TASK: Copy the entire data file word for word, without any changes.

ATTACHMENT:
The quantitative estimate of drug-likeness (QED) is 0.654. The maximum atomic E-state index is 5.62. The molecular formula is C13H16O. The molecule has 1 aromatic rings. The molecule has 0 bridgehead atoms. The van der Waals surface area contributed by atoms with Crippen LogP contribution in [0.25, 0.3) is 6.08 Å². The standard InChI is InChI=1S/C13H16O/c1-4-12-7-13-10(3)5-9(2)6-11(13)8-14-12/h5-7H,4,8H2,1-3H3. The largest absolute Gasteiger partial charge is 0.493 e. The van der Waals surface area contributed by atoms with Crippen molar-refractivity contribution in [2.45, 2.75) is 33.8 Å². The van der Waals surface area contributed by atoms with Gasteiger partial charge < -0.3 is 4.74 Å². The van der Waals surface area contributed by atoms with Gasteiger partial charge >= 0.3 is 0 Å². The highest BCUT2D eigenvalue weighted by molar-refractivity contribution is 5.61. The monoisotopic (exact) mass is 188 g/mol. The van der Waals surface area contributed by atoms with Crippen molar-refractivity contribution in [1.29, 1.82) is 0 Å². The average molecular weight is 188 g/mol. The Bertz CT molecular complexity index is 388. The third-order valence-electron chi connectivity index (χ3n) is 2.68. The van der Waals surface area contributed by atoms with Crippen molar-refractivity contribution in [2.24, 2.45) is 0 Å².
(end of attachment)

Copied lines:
The quantitative estimate of drug-likeness (QED) is 0.654. The maximum atomic E-state index is 5.62. The molecular formula is C13H16O. The molecule has 1 aromatic rings. The molecule has 0 bridgehead atoms. The van der Waals surface area contributed by atoms with Crippen LogP contribution in [0.25, 0.3) is 6.08 Å². The standard InChI is InChI=1S/C13H16O/c1-4-12-7-13-10(3)5-9(2)6-11(13)8-14-12/h5-7H,4,8H2,1-3H3. The largest absolute Gasteiger partial charge is 0.493 e. The van der Waals surface area contributed by atoms with Crippen molar-refractivity contribution in [2.45, 2.75) is 33.8 Å². The van der Waals surface area contributed by atoms with Gasteiger partial charge < -0.3 is 4.74 Å². The van der Waals surface area contributed by atoms with Gasteiger partial charge >= 0.3 is 0 Å². The highest BCUT2D eigenvalue weighted by molar-refractivity contribution is 5.61. The monoisotopic (exact) mass is 188 g/mol. The van der Waals surface area contributed by atoms with Crippen molar-refractivity contribution in [1.29, 1.82) is 0 Å². The average molecular weight is 188 g/mol. The Bertz CT molecular complexity index is 388. The third-order valence-electron chi connectivity index (χ3n) is 2.68. The van der Waals surface area contributed by atoms with Crippen molar-refractivity contribution in [2.24, 2.45) is 0 Å².